You may have a monument put on your property as an attractive landscaping feature, and cemetery markers are also typically considered monuments; while these pieces are meant to last for decades, if not generations, they may eventually need some restoration work. Note a few questions you might have about this work and then discuss the option with a professional restorer as needed, so your monument or cemetery marker is always in good repair.
Does restoration change the colour of the monument?
Restoring a monument often involves a deep and thorough cleaning, and then a buffing and polishing of the stone. This won't change the colour of the monument, but will simply restore its original colour. Buffing and polishing the monument may also give it a new shine and brings out metallic flecks in materials like granite. This metallic look may seem as if it changes the colour of the monument, but this is also just the original look of the stone being restored.
What if etching is no longer visible on a monument?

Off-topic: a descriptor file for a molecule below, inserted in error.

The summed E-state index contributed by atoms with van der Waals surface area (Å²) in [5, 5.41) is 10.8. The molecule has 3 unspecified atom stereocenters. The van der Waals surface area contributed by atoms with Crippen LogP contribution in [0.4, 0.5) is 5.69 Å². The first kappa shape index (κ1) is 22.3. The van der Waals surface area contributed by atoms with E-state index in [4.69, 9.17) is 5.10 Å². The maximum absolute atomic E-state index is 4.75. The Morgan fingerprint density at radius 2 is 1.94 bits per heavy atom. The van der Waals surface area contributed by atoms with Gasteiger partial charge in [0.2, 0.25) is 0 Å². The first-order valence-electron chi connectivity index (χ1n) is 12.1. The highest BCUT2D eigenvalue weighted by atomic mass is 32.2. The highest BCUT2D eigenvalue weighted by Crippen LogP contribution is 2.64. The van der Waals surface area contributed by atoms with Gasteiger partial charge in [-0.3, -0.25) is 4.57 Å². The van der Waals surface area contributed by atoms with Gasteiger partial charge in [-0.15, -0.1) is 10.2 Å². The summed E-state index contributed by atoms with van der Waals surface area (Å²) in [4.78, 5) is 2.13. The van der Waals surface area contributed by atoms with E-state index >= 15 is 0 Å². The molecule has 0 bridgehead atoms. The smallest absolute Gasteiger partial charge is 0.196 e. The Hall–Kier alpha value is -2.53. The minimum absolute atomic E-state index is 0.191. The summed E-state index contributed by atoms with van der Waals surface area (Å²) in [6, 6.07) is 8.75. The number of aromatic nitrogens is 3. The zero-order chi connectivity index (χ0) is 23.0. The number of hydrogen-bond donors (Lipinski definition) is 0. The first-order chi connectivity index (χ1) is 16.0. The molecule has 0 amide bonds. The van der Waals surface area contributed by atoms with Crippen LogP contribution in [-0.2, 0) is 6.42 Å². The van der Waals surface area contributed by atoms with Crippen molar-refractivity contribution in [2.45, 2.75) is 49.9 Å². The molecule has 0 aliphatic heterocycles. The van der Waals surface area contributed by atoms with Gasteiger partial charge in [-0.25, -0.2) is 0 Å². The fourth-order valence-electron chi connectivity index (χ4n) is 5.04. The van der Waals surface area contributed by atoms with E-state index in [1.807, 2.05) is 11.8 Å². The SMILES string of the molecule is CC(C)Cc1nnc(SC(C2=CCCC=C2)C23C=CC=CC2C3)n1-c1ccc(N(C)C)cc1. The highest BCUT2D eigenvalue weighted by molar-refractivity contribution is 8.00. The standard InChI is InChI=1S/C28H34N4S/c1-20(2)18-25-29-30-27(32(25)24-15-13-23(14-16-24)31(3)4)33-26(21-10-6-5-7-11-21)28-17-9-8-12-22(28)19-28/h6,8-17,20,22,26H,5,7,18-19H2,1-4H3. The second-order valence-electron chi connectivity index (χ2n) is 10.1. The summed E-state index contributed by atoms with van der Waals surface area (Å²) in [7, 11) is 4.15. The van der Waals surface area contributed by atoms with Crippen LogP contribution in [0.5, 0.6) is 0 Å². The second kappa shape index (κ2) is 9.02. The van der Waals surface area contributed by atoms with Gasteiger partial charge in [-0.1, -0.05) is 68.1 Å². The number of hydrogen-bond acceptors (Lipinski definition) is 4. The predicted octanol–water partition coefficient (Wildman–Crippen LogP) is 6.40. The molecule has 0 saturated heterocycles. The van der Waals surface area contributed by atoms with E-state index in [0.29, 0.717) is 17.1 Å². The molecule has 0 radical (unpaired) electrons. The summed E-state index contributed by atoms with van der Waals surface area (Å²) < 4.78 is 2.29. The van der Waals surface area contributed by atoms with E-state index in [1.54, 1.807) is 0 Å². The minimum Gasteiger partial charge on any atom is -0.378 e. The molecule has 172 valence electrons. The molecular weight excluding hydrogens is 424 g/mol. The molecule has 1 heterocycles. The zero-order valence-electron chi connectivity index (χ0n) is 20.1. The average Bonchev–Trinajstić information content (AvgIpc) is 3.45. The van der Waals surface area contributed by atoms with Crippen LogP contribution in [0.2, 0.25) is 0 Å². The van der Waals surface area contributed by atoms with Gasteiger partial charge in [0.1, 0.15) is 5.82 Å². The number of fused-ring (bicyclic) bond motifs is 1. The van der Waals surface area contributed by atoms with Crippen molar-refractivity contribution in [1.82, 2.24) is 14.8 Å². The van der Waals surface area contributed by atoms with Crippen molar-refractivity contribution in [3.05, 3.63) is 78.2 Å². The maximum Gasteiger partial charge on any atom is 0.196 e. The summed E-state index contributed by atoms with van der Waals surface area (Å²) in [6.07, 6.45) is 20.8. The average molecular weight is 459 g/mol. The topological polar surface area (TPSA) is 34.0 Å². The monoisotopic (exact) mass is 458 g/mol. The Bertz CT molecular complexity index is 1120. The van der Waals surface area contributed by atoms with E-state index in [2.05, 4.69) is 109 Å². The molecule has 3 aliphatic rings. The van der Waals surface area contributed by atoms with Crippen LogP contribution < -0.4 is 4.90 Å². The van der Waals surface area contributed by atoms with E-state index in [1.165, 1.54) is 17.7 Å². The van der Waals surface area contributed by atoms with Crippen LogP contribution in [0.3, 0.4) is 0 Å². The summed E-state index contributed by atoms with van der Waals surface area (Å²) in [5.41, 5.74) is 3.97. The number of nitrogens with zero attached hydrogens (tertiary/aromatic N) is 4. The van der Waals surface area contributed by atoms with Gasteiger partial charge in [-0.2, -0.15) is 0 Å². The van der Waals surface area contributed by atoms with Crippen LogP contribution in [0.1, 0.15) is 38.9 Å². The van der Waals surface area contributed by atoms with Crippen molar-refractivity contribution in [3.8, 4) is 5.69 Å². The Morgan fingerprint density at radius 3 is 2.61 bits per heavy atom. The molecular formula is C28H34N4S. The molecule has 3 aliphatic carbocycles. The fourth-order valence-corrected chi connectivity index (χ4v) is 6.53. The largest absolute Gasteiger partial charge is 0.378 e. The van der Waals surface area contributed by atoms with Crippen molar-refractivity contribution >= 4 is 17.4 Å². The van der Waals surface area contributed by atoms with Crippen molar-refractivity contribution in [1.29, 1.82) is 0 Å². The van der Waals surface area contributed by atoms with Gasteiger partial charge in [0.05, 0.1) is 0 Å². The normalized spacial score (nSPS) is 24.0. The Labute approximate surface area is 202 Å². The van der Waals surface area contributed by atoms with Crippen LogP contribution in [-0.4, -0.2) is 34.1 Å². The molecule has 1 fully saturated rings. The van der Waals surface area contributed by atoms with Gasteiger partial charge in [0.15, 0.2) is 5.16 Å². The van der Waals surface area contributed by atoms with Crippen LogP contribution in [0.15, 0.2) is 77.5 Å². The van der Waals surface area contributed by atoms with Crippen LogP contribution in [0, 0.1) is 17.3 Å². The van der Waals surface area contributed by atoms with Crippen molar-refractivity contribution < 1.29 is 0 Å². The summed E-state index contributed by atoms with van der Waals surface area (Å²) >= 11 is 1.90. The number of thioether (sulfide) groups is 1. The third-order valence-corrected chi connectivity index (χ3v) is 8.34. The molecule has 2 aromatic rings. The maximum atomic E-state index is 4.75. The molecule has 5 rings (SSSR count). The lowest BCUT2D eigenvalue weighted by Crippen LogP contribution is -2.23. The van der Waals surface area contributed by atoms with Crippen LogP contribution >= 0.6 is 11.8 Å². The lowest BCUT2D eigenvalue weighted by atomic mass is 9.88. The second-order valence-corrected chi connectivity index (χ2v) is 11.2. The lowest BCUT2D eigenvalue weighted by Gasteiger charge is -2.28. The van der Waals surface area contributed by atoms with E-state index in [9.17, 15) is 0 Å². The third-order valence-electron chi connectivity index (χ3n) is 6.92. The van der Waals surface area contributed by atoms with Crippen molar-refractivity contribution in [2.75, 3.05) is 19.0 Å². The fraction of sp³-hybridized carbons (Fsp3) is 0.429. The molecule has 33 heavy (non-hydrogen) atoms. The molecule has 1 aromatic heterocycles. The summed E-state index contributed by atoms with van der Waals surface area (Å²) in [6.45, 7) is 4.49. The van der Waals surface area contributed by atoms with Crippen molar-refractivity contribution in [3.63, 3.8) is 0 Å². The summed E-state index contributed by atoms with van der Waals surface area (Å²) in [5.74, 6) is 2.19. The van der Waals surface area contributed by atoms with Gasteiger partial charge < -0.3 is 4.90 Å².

Over the years, a stone may become very worn down so that etched wording seems to disappear. However, restoration can include going over this same etching so that it is visible again. Removing layers of dirt, moss, and other debris from the front of the stone may also help restore the etching and make it visible again.
Can a crooked monument be restored?
A crooked monument may just be sinking on one side, due to soft or moist soil. The ground may also not be properly graded, so the monument is sinking along a slight slope. Restoration of this unevenness can mean bracing up that side of the monument and adding something to the soil to make it stronger, such as lime or clay. If the monument has cracked in any way, this can also typically be patched, so the monument is straight and level again.
Can a patina be removed from a monument?
Over the years, metal may develop a patina, or discoloration, from being weathered and worn. Some people prefer this change in colour, as it makes the metal look older and more like an antique. However, if you prefer the metal be restored to its original colour, this can usually be done with the right oxidizing products. This will remove the patina and give the metal a fresh shine. You might also then ask the restorer how to avoid having this patina develop again, so the metal remains true to its original colour.